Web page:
The prototype has a little projector mounted to the handlebars of the bike, which is linked to the Raspberry Pi via HDMI cable television. The projector and the Raspberry Pi are both powered by a USB battery pack. The Raspberry Pi and the battery pack appear to be crudely glued to a triangular piece of wood that is strapped onto the center of the bike, but Richardson states in his video that he’s hoping that future prototypes will combine all the elements into one solitary piece that will be mounted onto the handlebars.
The Dynamic Headlight for now only tasks the speed of the bike, however Richardson is wanting to include all types of fascinating functions to future iterations like GPS and various other “animations and visualizations”.
Someone should get him a few of that Veronica Mars Kickstarter cash, stat.
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Everyday street basketball players (and would-be pros) don’t have many tools to quantify their progress. InfoMotion Sports thinks they’re owed more than just a pat on the back, so it’s bringing its 94Fifty smart basketball to everyday hoop fans. Like the existing model for teams, sensors inside the amateur basketball detect the forces involved in a dribble or shot, relaying details such as the throw angle or power through Bluetooth; Android and iOS apps will be available out of the gate. The stats are for more than just bragging rights, too. InfoMotion’s custom software centers on training sessions and competitions, including challenges from seasoned veterans. No matter how hard they play, owners will just have to rest the ball on a Qi wireless charging pad at the end of a session. InfoMotion Sports’ $ 295 asking price will be steep when the 94Fifty arrives in the summer — but it may be one of the better options for amateurs who want to improve the finer points of their game without donning a uniform.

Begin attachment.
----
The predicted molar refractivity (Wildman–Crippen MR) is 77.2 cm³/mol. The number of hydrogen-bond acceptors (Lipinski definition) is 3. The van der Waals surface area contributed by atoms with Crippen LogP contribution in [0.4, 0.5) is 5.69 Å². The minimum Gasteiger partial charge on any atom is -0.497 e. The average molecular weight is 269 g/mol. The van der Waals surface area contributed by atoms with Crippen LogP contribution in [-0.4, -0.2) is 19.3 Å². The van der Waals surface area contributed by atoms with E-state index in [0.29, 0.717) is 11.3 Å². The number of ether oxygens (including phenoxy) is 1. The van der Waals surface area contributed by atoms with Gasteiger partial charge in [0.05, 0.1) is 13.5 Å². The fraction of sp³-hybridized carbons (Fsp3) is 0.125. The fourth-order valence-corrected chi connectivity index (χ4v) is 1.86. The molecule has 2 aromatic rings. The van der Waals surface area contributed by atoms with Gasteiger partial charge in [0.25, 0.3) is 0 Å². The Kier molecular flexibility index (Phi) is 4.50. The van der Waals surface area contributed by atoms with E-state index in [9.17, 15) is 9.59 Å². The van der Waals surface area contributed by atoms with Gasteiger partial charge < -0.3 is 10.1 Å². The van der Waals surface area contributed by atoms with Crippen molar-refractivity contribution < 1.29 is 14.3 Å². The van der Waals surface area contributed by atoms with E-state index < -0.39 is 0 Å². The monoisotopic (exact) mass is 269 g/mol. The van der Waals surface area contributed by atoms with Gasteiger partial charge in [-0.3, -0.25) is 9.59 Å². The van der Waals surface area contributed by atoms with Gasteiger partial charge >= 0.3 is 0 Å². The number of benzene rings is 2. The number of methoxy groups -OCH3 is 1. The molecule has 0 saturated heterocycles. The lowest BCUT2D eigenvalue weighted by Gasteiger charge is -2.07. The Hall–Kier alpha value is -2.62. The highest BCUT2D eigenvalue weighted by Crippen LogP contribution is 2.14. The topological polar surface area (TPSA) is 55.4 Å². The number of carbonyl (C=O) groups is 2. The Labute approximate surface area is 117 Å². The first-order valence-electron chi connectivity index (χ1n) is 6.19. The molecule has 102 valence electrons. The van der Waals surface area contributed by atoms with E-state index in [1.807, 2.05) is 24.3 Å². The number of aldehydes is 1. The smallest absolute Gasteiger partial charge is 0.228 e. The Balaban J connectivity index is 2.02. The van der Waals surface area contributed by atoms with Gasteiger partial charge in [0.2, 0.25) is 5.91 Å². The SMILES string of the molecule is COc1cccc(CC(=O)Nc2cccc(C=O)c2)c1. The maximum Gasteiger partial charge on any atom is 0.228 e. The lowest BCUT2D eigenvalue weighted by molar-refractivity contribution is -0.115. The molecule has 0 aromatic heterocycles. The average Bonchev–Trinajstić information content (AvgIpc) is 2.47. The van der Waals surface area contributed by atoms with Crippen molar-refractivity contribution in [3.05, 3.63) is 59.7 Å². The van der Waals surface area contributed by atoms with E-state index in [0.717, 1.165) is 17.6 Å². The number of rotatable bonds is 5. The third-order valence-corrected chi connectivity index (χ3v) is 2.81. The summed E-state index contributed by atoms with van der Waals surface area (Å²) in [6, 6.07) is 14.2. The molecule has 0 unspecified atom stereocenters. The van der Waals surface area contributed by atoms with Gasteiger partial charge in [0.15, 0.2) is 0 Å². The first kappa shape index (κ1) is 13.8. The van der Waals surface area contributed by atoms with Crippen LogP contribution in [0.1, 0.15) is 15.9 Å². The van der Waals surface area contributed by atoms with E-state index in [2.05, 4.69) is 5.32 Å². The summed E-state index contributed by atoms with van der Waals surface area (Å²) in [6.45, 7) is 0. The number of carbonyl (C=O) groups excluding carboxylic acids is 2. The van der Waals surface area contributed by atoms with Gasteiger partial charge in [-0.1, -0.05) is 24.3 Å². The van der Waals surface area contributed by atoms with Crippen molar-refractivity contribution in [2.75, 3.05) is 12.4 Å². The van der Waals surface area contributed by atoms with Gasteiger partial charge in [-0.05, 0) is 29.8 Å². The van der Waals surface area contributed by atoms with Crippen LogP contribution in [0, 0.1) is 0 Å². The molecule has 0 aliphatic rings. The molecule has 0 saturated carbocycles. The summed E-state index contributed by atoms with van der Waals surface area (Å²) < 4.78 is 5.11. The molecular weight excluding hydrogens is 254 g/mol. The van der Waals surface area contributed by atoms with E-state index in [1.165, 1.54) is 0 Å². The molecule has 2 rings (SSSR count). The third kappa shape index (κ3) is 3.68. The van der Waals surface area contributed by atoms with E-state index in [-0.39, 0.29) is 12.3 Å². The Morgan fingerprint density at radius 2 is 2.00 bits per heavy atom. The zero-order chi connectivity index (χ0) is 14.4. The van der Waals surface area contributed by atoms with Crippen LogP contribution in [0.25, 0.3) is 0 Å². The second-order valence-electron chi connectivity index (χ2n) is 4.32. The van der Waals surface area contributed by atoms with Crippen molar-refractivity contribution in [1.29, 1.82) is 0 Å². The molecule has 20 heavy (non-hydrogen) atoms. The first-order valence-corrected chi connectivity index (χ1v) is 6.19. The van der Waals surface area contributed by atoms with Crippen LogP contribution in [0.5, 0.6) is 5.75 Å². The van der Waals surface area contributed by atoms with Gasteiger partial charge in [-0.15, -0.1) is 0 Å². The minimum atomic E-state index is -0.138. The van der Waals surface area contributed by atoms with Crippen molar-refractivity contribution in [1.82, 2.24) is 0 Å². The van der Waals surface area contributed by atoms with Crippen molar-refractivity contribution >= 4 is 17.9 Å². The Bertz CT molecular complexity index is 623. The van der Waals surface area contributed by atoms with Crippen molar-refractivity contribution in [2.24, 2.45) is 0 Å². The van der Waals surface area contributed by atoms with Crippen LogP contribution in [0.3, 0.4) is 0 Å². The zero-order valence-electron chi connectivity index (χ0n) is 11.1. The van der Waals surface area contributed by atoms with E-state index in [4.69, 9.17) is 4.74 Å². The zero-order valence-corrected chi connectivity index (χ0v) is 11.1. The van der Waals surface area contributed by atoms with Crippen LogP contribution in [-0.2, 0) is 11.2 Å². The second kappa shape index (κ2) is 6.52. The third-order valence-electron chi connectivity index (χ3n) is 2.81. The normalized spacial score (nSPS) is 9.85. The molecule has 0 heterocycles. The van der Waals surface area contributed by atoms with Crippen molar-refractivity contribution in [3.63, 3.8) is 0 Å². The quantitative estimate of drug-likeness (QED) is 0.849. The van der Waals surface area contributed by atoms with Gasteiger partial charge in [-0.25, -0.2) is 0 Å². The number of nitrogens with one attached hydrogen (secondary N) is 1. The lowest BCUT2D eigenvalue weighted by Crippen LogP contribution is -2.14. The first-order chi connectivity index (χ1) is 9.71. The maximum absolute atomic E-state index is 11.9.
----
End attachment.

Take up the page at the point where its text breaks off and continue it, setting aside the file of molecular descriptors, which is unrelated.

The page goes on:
Filed under: Misc
Google’s bi-annual clearness reports are frequently honored for efforts in making police and government monitoring of email and web task more noticeable. As the company’s latest report shows, the regularity of these requests in the US is enhancing quickly, but we might not be getting the complete photo. As a current Computerworld report appropriately mentions, Google’s reports do not cover the warrant-less requests made under the USA Patriot Act, the recently-renewed FISA Amendments monitoring law, or FBI-issued National Safety Letters, all of which consist of gag orders that prevent net companies and web business from revealing any information. Such surveillance programs are stated to look with hundreds of thousands of Americans, and …
Apple CEO Tim Cook took some time on the company ’ s earnings phone today to discuss a specific rumor, which is an extreme strangeness for Apple ’ s top-tier executives. He prefaced it by saying he doesn ’ t wish to make a practice of dealing with reports, however went on to comment on current reports that iPad and iPhone part order volumes have been cut owing to weak demand. “ I understand there ’ s been great deals of reports about order cuts and so forth, ” he said. “ I would suggest it ’ s great to question the precision of any kind of rumor about develop strategies, as well as if
a particular information point were precise, it would be impossible to interpret that records point for what it implies for our total business. ” Cook ended his discussion of the problem by outlining that a “ solitary data point is not a great proxy for exactly what ’ s going on. ” The intent was clearly to defuse the capability of supply chain reports to affect expert outlooks on the company and consequently stock price, because the recent episode of these kinds of stories originating from providers are most likely a key part of recent stock rate volatility.